Council supports cemetery fee increases
“It’s getting too expensive to die” in Gainesville, said Councilman George Wangemann, though with tongue firmly planted in cheek, after City Council gave its initial approval Tuesday night to increasing rates for burial services at Alta Vista Cemetery.
The rate increases are the first change since 2004 when the city expanded the cemetery and built a mausoleum.
Rising operating costs prompted the need for the fee adjustments at the 140-year-old municipal-owned resting place tucked between Dawsonville Highway and Jesse Jewell Parkway, according to cemetery Superintendent Tommy Hunt.
Hunt said costs for burial plots and mausoleum space at the cemetery will remain below the price point at other cemeteries in Gainesville.
Hunt said about 1,500 plots are currently available and that more than 20 acres of land remain undeveloped at the cemetery.
The rate increases will take effect once council gives a final approval to the changes in the New Year.
Proposed rates at Alta Vista Cemetery
Old section: $1,000 for city residents, up from $700
Old section: $1,200 for noncity residents, up from $800
New section: $1,200 for city residents, up from $1,000
New section: $1,500 for noncity residents, up from $1,100
Niche space: $700-$1,450, up from $600-$1,350
Crypt space: $3,910-$12,006, up from $3,400-$10,800
Funding to improve Flat Creek’s water quality has finally been approved in what city officials called a “monumental” agreement with the U.S. Army Corps of Engineers.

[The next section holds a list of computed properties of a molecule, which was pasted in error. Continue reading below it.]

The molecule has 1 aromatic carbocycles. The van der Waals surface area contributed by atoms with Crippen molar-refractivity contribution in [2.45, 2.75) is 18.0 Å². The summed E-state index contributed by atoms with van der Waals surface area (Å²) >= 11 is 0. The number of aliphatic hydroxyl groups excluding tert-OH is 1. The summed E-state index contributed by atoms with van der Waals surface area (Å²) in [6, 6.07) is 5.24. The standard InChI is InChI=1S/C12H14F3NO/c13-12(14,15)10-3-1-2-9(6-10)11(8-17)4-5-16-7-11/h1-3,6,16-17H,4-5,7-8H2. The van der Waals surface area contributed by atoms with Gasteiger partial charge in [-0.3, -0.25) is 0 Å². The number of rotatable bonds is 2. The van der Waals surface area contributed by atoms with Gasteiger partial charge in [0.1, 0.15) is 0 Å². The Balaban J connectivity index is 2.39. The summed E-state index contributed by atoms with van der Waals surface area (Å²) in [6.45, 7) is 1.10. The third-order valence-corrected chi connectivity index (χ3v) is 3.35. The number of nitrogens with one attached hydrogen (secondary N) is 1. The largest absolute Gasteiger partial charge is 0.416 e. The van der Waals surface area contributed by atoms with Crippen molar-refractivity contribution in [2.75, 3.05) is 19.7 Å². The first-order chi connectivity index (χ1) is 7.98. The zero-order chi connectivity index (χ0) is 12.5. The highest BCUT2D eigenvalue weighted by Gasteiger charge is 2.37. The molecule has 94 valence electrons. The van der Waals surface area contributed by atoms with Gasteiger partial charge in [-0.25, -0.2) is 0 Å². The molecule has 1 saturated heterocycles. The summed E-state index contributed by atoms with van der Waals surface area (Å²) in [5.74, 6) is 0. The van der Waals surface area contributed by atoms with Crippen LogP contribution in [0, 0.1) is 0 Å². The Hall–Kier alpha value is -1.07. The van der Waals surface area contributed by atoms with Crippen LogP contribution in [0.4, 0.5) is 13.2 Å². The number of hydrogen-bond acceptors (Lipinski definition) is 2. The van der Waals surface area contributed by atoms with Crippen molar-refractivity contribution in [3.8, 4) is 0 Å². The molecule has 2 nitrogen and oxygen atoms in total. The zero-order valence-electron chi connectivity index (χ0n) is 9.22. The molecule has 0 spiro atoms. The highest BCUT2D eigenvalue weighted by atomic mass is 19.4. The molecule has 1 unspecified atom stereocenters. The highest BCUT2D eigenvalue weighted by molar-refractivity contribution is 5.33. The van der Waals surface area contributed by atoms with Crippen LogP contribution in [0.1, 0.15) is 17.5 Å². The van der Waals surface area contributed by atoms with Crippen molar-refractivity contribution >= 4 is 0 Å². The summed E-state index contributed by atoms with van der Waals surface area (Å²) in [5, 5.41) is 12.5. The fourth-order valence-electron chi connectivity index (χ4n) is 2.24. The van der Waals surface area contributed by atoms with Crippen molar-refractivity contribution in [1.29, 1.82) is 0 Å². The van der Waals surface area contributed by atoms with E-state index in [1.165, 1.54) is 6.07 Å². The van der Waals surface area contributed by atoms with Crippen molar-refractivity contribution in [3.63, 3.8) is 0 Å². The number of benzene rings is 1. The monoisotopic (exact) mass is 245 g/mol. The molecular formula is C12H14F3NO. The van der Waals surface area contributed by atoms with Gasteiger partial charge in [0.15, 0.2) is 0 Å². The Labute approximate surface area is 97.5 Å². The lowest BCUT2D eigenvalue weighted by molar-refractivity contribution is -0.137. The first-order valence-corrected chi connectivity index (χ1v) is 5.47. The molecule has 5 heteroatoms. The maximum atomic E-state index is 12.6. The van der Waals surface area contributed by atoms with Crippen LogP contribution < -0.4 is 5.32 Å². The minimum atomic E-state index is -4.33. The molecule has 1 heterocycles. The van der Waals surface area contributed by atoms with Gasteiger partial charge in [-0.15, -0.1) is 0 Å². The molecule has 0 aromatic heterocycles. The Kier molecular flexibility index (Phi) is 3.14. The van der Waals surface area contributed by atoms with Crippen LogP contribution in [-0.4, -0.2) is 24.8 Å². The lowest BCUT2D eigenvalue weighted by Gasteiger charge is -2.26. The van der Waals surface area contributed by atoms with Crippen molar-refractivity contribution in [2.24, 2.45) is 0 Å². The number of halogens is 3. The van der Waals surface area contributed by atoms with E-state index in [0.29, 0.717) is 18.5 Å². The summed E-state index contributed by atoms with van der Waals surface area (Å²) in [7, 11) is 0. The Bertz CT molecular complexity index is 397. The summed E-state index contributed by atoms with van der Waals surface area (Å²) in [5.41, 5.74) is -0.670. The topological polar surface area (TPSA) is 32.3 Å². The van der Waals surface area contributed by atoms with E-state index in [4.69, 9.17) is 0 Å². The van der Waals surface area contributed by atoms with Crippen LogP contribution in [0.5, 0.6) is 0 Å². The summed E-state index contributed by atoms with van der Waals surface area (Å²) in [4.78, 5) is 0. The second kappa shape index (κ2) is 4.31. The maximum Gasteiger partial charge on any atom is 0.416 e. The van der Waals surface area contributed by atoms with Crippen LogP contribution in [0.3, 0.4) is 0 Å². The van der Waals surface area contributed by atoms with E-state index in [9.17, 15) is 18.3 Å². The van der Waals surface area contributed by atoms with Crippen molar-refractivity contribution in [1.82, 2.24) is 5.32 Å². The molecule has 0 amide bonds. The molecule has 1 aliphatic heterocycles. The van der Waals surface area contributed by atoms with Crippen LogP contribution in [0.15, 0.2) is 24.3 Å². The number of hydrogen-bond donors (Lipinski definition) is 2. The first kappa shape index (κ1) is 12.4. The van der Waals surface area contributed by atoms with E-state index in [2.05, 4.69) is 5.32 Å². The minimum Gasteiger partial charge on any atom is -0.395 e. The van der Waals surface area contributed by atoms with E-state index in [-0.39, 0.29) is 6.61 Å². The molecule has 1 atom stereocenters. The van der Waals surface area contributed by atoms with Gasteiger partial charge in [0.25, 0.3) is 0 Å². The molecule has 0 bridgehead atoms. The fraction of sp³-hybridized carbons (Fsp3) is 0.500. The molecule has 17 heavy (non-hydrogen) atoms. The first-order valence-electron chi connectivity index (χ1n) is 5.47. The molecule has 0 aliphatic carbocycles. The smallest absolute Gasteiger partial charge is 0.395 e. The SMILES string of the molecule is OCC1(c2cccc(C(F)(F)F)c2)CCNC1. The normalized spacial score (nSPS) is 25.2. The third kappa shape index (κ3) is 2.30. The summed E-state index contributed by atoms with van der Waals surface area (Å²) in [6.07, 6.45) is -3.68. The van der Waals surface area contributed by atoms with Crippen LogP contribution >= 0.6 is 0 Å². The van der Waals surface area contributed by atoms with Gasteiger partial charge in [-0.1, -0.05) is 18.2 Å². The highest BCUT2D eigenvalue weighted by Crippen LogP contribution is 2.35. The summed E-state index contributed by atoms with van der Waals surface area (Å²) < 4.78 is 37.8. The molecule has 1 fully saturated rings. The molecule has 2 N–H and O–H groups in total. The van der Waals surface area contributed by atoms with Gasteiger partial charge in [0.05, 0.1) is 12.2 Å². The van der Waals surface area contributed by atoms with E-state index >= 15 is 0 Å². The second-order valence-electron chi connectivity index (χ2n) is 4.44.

Six years in the making, Gainesville City Council on Tuesday night authorized spending about $670,000 for the stream restoration project aimed at restoring water flow and repairing the native ecosystem.
Flat Creek, which runs 6 miles from downtown Gainesville to Lake Lanier, has suffered from pollution and contamination resulting from litter and sewage spills.
The city has now partnered with the Corps of Engineers to rehabilitate about 3,300 feet of Flat Creek from Dorsey Street to Hilton Drive.
The project near the century-old Gainesville Mill calls for converting the old fire pond on the property into a regional detention pond.
The project’s total cost would be $1.9 million, with the corps contributing more than $1.2 million.
Mayor Danny Dunagan said getting the funding lined up “shows persistence does pay off.”